Presuming this to be effected, then, by means of such a plan as is here recommended, for constructing a line from Dublin to the extreme point of Munster, a traveller would be enabled to transport himself from the French metropolis, viâ Havre, Southampton, London, Liverpool and Dublin, to Valencia Island, or any other point of embarkation on that coast, in about sixty hours; and, as the voyage to New York would be accomplished in about eleven or twelve days, the whole distance from Paris to America, which now, upon an average, occupies forty days in the passage, would be accomplished, by the agency of steam, in about a third of that time.
That such a project, if completed, would secure the preference of voyagers to all parts of North America, not only from Britain, but from every quarter of Europe, must be apparent; that all we have recommended is perfectly practicable we have no difficulty in believing; and that a traffic, of such magnitude as is here contemplated, would have the effect of imparting wealth and civilization to the country through which it passed, all experience proves to be unquestionable.
But it is not merely the future benefit that must accrue to Ireland, from the construction of a railroad through her provinces, that we should alone regard. The presence support of her unemployed peasantry is another cogent motive for some such undertakings; for, unless a diversion of the surplus labour from the land be effected, through the employment of English capital amongst its population, no change can be attempted in the agricultural economy of Ireland. There is not, absolutely in the present densely crowded state of her rural inhabitants, elbow-room, so to speak, sufficient for readjusting their position. Yet there are reforms indispensably requisite to the agricultural prosperity of the island. The farming implements of its people are, for example, notoriously inferior, requiring twice the labour, both of men and cattle, of our own; yet, how shall we hope to see any improvements effected in these, by which the demand for labour shall be temporarily diminished, whilst one-half of the peasantry is perishing for want of work?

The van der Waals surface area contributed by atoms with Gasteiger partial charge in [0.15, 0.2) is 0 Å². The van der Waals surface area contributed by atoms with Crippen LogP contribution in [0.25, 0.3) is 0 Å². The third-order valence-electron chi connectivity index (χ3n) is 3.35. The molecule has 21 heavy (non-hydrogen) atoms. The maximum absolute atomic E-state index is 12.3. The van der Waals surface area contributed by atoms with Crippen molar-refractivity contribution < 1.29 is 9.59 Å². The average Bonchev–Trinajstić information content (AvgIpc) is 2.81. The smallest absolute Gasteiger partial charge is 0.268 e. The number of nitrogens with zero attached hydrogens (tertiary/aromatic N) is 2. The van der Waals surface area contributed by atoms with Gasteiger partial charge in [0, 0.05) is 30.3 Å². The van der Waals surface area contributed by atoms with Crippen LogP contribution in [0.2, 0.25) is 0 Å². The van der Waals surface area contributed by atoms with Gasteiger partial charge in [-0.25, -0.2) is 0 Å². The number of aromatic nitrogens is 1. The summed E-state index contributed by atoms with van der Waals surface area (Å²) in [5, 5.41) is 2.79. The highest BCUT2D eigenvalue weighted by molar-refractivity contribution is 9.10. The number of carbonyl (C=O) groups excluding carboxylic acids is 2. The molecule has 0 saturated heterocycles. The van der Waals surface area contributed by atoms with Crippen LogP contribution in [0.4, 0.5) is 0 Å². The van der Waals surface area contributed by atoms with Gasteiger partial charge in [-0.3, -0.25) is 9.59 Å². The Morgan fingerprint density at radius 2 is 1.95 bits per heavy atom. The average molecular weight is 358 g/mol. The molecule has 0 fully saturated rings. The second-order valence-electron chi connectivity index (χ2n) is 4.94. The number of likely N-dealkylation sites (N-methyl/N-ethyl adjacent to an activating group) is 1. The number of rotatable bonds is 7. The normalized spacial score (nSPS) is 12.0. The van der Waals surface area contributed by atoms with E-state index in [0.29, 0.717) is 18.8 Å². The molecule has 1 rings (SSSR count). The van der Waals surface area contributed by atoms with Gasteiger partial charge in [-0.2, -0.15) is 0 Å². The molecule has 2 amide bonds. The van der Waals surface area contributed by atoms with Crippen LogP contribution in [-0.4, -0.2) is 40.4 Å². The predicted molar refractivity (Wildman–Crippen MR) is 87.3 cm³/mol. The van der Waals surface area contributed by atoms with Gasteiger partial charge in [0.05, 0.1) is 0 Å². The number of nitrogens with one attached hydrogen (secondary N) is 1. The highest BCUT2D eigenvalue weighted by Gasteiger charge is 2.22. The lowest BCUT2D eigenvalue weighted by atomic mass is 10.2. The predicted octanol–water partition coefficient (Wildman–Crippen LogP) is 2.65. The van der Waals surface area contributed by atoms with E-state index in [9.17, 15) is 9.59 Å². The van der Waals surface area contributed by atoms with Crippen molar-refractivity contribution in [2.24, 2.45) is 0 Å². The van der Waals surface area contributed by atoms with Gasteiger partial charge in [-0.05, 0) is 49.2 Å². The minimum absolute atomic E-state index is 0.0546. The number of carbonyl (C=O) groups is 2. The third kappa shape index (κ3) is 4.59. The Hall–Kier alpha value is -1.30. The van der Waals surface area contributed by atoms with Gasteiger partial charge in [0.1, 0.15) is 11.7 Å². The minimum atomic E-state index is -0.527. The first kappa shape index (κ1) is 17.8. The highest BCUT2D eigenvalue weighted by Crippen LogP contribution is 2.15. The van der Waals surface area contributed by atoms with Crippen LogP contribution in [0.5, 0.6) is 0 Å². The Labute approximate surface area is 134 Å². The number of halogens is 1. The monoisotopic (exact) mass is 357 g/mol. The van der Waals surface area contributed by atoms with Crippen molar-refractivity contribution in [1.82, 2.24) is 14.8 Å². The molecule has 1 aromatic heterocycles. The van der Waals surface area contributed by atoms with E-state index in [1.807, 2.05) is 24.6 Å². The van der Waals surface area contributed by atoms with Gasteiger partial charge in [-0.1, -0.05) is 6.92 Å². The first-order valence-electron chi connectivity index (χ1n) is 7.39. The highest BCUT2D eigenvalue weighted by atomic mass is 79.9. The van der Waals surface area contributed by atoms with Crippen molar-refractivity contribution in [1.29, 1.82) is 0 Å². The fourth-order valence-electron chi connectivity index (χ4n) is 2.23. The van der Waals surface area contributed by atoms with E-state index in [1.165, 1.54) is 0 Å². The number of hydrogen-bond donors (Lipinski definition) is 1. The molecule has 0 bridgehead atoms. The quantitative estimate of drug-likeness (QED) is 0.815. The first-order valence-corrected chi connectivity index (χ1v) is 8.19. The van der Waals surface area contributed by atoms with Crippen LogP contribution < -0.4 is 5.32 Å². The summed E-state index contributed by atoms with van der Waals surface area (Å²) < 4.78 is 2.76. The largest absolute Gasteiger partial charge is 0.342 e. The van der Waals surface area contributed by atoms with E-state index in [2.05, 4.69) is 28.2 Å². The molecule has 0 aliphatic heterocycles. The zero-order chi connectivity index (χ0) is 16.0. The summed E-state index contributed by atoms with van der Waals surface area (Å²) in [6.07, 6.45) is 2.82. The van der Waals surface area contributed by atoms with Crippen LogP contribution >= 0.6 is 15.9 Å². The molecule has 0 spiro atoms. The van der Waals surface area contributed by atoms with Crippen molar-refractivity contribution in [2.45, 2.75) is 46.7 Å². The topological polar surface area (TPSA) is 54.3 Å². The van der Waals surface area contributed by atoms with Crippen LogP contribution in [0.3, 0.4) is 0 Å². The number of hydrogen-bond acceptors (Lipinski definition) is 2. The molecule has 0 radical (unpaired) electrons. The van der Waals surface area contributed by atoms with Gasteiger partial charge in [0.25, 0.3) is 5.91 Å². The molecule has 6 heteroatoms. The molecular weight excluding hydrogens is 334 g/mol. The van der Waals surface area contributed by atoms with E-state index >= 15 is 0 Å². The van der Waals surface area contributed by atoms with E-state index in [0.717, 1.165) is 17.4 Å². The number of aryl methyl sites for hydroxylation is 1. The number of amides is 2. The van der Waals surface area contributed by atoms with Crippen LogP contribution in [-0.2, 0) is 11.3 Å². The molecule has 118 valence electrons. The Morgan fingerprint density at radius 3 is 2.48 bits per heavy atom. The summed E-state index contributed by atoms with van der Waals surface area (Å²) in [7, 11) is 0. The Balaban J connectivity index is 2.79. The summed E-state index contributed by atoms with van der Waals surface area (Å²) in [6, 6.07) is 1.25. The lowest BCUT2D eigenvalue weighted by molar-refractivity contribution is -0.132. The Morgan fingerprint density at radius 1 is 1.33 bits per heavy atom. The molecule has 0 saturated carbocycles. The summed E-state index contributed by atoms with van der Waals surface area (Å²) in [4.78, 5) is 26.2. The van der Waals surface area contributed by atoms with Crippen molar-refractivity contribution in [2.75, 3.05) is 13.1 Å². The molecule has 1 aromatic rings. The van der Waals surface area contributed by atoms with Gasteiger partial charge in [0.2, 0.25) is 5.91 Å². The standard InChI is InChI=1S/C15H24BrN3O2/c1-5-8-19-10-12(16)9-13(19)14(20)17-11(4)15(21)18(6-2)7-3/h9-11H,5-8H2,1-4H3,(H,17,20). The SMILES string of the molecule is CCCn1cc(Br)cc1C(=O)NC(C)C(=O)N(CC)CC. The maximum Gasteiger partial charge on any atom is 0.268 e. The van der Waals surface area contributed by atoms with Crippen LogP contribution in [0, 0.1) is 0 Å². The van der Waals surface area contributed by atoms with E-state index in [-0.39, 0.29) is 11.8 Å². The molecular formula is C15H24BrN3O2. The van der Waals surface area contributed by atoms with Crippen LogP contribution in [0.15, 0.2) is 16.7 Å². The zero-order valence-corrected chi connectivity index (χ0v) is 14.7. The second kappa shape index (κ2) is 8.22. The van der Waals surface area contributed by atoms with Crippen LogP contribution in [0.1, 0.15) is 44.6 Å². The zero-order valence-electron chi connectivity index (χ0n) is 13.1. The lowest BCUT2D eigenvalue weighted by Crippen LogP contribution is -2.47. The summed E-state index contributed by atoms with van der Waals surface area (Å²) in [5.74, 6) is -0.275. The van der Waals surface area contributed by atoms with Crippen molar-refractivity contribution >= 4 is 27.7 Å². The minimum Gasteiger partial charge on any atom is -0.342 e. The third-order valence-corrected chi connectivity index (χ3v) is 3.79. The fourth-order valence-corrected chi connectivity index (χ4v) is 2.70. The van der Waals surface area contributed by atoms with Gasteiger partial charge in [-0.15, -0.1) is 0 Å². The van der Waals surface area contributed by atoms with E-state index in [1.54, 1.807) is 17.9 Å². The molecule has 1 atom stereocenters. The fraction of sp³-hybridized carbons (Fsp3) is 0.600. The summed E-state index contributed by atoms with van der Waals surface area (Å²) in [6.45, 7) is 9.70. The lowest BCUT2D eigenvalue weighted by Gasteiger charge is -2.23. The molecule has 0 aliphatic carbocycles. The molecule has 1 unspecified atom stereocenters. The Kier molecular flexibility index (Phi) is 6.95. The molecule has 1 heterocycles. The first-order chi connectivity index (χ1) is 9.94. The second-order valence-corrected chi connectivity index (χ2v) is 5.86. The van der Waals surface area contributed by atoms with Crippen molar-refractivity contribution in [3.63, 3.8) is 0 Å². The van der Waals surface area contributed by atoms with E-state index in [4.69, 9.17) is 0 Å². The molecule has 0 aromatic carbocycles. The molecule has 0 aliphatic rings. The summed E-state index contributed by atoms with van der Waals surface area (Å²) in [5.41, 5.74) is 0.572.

Again: the farms are so minutely subdivided, to meet the desperate competition of a people who possess no resource but the land to preserve them from famine, that their occupiers are destitute altogether of capital, and aim at no other end but to secure a daily subsistence on potatoes.
Under a better system, the cultivation of flax might be extended almost indefinitely. At present, the estimated value of the annual production of this raw material of their staple manufacture is about £1,500,000, which is yielded from one hundred thousand acres of land—not one-tenth of the area of a moderate-sized country.∗ But how can we apply a remedy to these, or the other evils of the soil, amidst a ferocious and lawless community, that visits with fire and sword† the prædial reformer?